-“Sometimes people have to make a hard choice, you know. For the greater good.” “And more often people trample the helpless for their own good and just say it is for the sake of others.”

-“I just find it sad that so many people think they can find true happiness by taking. They can’t. We can only ever find it by giving.”

-“But Batya used to say that the difference between a wise man and a fool was not that the wise man was right and the fool wrong— but that the fool always assumed himself right, and the wise man would wonder if he could be wrong. We cannot learn from our mistakes and grow wiser if we never admit to the times we’ve chosen the wrong path.”

-“Disagreeing with someone shouldn’t mean I think they have no right to live, to work, to be given a chance for happiness.”

-"I love you.” She jerked. She couldn’t help it. But she didn’t bolt for the door as she probably would have done a few months ago. “Are you trying to shackle me?” He breathed a laugh, shook his head. “Who said love had to be shackles? I’m not trying to hold you anywhere, force you to do anything. This is a gift to you, [...]. I give it freely. I demand nothing in return. You can love me or you can not. You can stay with me or you can go. Either way, I will love you. I will love the very spirit that may insist you run far and fast.”

“But I hope, of course. I hope you’ll stay. I hope you’ll accept my love— not as a prison trying to make you be something you don’t want to be. But as . . . wings. To help you reach whatever heights you strive for.”

-She didn’t let herself think of the number of other prayers just like hers that must have been offered up in the last few weeks on behalf of other loved ones. And of the number of times the Lord must have answered, I’m sorry, my child. But no.

-It is not freedom that is extended to all, only to those with whom one agrees. This is what our American allies have taught the world, is it not? True freedom means freedom to disagree.”

-“We must be still— not our hands and feet, but our minds. And know that He is God. That He has not changed. That the same Lord who loved us when all is well loves us still when all is lost. His promises are as true today as they were yesterday. He has been enough to see people through the worst since the dawn of time. We must trust that His love is enough to see us through now.”

-“We mustn’t let such things come between us anymore. Not anger, not secrets, not fear. They will not rob us of the life God has given us.”

-“No. Freedom comes only when the people realize that it cannot be stolen and forced. Freedom that is denied to anyone who disagrees is no freedom at all.”

I truly felt like many in America could benefit from reading this book. The refresher of the dangers we face and the only true way to find freedom from the bondage of this world. And even the dangers of being at odds with each other in such a way as to try to silence those who disagree. This is not the America that was dreamed of in the beginning or what we've fought for through our short history.

A Portrait of Loyalty surprised me in every way. I was expecting to dread the villain's point of view. I wasn't expecting to find myself rooting for him in some ways. The relationship between Zivon and Lily rivaled that of Camden and Ara. And I was most impressed with the mirroring of the time period with what we are facing today. Where normally I abhor politics in reading, I found the messages weren't directed at the reader but were true to the characters and the story itself. It just so happened that I was able to pull from the story and apply that to today. This is how to do politics in reading if you ask me. A Portrait of Loyalty gets 4.5 Stars. Have you read A Portrait of Loyalty? What did you think? Let me know!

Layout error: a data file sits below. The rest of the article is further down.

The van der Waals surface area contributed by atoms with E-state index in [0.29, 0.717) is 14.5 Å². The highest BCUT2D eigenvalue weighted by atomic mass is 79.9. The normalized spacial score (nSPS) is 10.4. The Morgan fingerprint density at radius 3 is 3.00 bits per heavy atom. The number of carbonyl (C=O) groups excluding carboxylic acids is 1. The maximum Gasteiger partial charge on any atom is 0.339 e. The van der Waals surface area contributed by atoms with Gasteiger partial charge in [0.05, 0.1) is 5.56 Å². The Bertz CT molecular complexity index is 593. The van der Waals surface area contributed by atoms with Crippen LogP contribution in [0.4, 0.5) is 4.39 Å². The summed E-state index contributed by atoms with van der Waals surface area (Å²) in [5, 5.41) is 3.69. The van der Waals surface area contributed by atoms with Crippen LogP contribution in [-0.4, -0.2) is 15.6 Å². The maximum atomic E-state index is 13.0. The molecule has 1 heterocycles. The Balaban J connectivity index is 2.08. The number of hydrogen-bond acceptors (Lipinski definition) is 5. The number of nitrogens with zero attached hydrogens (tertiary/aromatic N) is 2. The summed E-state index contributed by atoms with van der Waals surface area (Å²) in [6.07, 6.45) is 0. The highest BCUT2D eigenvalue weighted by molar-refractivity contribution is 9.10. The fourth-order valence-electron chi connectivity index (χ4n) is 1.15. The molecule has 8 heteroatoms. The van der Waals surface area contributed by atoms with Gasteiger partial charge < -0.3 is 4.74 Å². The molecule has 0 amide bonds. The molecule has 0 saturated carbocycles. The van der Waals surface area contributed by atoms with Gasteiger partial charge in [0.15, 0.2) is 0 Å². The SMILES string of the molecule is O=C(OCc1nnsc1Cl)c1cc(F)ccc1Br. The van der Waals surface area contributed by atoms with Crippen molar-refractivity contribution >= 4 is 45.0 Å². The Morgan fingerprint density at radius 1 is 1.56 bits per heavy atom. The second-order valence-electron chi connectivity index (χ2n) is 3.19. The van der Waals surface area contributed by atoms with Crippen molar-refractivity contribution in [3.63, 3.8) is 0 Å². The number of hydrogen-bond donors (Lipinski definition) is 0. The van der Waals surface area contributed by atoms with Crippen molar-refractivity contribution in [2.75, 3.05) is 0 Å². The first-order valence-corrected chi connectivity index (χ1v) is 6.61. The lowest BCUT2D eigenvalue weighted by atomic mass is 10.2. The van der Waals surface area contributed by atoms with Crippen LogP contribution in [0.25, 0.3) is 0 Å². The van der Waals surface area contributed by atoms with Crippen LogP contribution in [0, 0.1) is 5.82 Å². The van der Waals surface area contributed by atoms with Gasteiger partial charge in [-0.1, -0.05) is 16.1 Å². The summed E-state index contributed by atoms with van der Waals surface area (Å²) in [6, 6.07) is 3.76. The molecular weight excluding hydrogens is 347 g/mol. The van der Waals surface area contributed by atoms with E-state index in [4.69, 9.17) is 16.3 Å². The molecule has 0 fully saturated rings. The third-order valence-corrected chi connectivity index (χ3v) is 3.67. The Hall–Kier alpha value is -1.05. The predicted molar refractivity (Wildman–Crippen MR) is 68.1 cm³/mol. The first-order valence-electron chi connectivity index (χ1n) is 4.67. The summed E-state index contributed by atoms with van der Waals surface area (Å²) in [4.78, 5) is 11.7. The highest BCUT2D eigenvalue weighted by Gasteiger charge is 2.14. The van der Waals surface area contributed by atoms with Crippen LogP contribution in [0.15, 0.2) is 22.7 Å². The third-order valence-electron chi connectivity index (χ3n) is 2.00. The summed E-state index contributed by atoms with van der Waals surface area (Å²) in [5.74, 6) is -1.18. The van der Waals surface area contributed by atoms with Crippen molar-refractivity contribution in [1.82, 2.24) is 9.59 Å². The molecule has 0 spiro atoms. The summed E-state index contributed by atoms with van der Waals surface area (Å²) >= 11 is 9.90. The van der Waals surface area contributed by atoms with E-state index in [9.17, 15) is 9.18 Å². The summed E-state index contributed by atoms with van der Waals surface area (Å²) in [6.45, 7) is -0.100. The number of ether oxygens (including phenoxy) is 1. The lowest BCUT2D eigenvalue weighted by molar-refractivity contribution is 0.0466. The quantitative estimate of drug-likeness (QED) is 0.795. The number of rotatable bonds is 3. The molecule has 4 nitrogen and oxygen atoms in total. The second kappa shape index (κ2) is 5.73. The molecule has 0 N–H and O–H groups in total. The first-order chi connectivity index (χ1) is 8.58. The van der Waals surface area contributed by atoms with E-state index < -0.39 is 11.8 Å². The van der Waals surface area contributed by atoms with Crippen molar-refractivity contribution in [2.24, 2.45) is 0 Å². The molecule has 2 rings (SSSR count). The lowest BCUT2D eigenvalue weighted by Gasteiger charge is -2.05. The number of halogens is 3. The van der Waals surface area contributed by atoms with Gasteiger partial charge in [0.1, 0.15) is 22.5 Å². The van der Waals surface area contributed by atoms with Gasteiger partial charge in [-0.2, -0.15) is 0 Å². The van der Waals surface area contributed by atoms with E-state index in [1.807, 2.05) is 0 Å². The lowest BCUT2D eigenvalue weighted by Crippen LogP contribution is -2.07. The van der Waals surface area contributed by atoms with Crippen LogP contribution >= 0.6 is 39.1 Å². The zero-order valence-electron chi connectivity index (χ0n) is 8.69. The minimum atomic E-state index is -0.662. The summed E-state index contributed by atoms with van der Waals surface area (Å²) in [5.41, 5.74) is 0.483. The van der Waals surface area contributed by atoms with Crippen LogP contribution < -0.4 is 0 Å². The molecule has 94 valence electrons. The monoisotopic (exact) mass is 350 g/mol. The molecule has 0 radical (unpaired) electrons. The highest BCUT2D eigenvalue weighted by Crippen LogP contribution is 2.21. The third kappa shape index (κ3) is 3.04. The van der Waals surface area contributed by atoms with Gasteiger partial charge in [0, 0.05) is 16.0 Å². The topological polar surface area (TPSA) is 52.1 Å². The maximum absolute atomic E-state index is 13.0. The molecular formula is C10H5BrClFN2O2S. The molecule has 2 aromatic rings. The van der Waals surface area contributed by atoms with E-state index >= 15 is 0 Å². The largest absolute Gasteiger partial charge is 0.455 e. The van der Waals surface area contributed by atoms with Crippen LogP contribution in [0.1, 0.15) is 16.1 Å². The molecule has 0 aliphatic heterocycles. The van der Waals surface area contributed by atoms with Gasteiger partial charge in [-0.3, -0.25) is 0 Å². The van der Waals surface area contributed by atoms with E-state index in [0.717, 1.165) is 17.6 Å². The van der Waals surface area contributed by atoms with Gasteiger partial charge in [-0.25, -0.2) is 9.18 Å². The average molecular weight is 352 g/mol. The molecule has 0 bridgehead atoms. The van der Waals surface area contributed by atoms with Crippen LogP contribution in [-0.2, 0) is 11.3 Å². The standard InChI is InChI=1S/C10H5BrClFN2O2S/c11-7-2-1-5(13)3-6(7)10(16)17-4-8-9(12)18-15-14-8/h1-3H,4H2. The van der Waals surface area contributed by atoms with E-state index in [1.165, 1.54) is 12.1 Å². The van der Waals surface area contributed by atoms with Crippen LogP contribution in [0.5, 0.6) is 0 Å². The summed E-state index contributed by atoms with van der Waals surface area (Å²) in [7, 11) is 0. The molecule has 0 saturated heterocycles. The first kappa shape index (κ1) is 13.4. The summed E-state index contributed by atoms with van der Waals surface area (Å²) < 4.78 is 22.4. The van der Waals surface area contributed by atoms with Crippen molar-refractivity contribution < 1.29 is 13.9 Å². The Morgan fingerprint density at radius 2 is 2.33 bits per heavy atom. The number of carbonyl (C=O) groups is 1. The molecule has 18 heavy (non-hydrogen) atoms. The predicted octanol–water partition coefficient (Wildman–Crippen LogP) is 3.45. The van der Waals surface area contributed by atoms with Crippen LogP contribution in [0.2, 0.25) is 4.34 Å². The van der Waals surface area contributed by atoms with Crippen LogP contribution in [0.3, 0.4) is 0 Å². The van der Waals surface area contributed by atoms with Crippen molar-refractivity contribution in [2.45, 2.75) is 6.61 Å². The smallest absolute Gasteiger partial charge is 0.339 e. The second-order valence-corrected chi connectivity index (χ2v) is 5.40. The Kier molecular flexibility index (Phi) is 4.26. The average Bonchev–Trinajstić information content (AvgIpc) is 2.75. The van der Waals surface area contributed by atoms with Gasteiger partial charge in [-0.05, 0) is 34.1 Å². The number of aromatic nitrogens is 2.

Friday, September 25, 2020

2020 Series Enders Reading Challenge - September Wrap

Time for our Monthly Wrap Up for the 2020 Series Enders Reading Challenge hosted by Sandy @ Somewhere Only We Know and Holly @ Words Fueled by Love!

Sandy finished A Portrait of Loyalty (The Codebreakers, # 3) by Roseanna M White. Holly finished Midnight Sun (Twilight, # 5) by Stephenie Meyer.

Which series enders did you finish? Link the up below. Don't forget to include the title, your name, & your blog name (Ex: Requiem - Sandy @ Somewhere Only We Know) Also, the August giveaway runs from August 25th - September 25th. On September 25th we will use random.org and the linky entries to pull a winner.

You are invited to the Inlinkz link party!

Click here to enter

Wednesday, September 23, 2020

Can't Wait for Faith's Mountain Home

Can't-Wait Wednesday is a weekly meme hosted by Wishful Endings to spotlight and talk about the books we're excited about that we have yet to read. Generally they're books that have yet to be released as well. It's based on Waiting on Wednesday, hosted by the fabulous Jill at Breaking the Spine. Find out more here.

Faith's Mountain Home (Hearts of Montana, # 3)

By: Misty M Beller

Expected Publication: January 5th 2021 by Bethany House Publishers

336 pages

Genre: Christian Fiction, Historical Fiction, Adult

( Goodreads | Amazon | Book Depository )

*Note: The above links to Amazon and Book Depository are affiliate links. Affiliate links support giveaways for Somewhere Only We Know readers.

Goodreads description--Nate Long has always watched over his identical twin brother, Aaron, even when it put him on the wrong side of the law. When Aaron is wounded in a shootout, the brothers are taken to Settler's Fort to recover. As Nate works to make reparations for their past, he marvels at the nursing Aaron receives under the care of a woman with all the reason in the world to resent him.

Laura Hannon knows what it is to start over, and she knows Nate's newfound faith is real. What she can't look past is how far he allowed himself to be led astray by his brother's weaknesses.

What are you guys waiting on this week? Let me know!